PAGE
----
Consistent with the "Grace" hypothesis, those who acted honestly (who guessed wrong and self-reported as much) showed no increased activity in control-related areas relative to others who guessed wrong but did not have the opportunity to cheat. Honest reporting of scores, then, didn't require will-power, these participants simply did not feel the urge to cheat. Reaction time data further supported "Grace" showing that participants who acted honestly took no longer to do so, on average, when they had the opportunity to cheat than when they did not.
Why might such a state of temporary moral grace exist? The answer returns us to evolution, and to our history as social primates. One possibility is that we come pre-programmed for certain kinds of ethical behavior, as it might be more important to have an honest reputation within the group than to have a few extra dollars. And so we return the wallet, not because we've triumphed over our sinful urges but because, at least on this one subway ride, the urge did not exist. It will be interesting to conduct some follow-up studies, and see if it's possible to induce this state of grace in strangers. How can we make people think about their social reputation, and not the cash? We're so concerned about our credit history, but what about our virtue history?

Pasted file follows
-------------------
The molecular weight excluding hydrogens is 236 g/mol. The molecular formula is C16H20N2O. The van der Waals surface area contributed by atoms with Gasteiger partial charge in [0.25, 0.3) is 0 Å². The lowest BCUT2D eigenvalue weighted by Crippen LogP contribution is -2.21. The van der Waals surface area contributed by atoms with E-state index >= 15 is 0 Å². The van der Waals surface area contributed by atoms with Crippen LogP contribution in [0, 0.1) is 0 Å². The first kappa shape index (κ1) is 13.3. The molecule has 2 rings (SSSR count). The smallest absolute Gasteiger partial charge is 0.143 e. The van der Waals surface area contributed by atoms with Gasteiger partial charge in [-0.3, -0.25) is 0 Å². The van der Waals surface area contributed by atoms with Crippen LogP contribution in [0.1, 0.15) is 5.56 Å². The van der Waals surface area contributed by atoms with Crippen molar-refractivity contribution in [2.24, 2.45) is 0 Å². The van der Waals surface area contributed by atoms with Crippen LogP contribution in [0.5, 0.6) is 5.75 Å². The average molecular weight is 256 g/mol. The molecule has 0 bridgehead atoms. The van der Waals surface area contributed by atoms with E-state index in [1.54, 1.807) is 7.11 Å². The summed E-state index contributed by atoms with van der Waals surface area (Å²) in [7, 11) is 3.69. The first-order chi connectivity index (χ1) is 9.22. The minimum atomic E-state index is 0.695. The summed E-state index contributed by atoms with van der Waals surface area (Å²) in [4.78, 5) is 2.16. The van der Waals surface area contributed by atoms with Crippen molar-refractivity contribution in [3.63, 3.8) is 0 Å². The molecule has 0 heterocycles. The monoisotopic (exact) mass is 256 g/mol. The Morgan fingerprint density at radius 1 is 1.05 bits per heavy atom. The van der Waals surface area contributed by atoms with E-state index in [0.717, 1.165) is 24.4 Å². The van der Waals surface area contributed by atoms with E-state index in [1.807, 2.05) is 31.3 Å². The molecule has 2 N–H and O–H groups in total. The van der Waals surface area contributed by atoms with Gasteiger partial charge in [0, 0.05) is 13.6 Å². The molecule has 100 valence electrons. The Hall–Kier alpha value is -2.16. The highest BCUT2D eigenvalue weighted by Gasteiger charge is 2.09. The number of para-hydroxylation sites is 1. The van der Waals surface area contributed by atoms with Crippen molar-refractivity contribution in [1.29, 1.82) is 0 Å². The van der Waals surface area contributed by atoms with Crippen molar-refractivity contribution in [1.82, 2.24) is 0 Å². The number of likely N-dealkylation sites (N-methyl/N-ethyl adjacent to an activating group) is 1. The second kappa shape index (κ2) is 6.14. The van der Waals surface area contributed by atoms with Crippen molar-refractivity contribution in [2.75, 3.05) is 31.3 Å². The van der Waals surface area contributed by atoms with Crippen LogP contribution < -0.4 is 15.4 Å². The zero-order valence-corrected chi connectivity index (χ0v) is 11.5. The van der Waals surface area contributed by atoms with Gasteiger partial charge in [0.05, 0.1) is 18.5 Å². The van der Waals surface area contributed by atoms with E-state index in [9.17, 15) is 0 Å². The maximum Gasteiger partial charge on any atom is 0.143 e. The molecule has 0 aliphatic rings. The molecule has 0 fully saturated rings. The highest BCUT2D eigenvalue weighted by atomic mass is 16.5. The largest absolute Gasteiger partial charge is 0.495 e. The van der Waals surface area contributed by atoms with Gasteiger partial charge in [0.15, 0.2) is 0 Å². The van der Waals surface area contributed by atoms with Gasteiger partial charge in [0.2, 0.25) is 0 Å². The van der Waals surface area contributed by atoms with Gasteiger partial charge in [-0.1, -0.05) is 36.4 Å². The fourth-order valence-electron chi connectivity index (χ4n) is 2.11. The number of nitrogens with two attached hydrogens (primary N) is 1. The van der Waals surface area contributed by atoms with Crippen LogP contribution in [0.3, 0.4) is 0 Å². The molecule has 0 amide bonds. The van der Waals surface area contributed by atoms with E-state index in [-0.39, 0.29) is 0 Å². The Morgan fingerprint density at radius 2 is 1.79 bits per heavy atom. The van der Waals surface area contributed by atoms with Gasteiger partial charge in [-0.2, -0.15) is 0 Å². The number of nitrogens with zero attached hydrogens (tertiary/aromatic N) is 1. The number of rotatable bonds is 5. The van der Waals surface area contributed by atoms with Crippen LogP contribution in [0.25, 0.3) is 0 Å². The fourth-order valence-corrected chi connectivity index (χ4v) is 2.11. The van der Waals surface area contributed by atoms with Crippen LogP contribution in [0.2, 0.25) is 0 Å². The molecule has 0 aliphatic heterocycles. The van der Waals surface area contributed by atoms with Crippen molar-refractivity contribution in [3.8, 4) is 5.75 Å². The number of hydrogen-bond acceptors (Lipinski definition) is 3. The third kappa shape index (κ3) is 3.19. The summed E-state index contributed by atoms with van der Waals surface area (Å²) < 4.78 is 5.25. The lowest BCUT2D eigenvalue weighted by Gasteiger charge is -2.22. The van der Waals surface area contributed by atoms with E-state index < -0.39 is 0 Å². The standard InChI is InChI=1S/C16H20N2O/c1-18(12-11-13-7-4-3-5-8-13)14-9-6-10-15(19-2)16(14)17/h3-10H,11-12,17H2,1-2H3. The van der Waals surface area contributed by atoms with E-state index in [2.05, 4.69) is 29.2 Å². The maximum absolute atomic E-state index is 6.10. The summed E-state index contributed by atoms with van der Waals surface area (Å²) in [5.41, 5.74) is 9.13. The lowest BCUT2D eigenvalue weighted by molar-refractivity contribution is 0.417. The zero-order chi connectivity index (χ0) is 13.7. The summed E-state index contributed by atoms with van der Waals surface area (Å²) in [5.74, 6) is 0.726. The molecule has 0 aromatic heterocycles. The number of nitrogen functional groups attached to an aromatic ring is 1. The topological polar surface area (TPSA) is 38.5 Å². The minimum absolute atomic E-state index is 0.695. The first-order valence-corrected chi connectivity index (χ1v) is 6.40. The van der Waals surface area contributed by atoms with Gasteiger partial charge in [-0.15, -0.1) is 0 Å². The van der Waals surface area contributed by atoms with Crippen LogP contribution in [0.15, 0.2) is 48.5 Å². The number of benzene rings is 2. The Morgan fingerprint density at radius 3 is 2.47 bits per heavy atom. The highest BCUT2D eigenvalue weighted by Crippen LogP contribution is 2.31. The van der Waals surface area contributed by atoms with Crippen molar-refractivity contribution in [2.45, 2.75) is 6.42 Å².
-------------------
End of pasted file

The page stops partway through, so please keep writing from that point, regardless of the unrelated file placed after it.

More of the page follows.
Out of curiosity, did the experiment distinguish between people who actually cheated and those who had the opportunity to cheat? It seems as though that might make a difference.
If honesty has become your basic strategy in life, you experience little anxiety in choosing to follow that course, as resisting temptations will have become habitual. If dishonesty has become an acceptable element of your strategy, part of that strategy will require a heightened awareness of potential dangers before acting to carry it out. A controlled form of anxiety will be the habitual modus operandi of the brain.
Another way to put it is that honesty is less dangerous as a rule than dishonesty, and our emotional brains instinctively know that.
i could not have said it better. wonderful!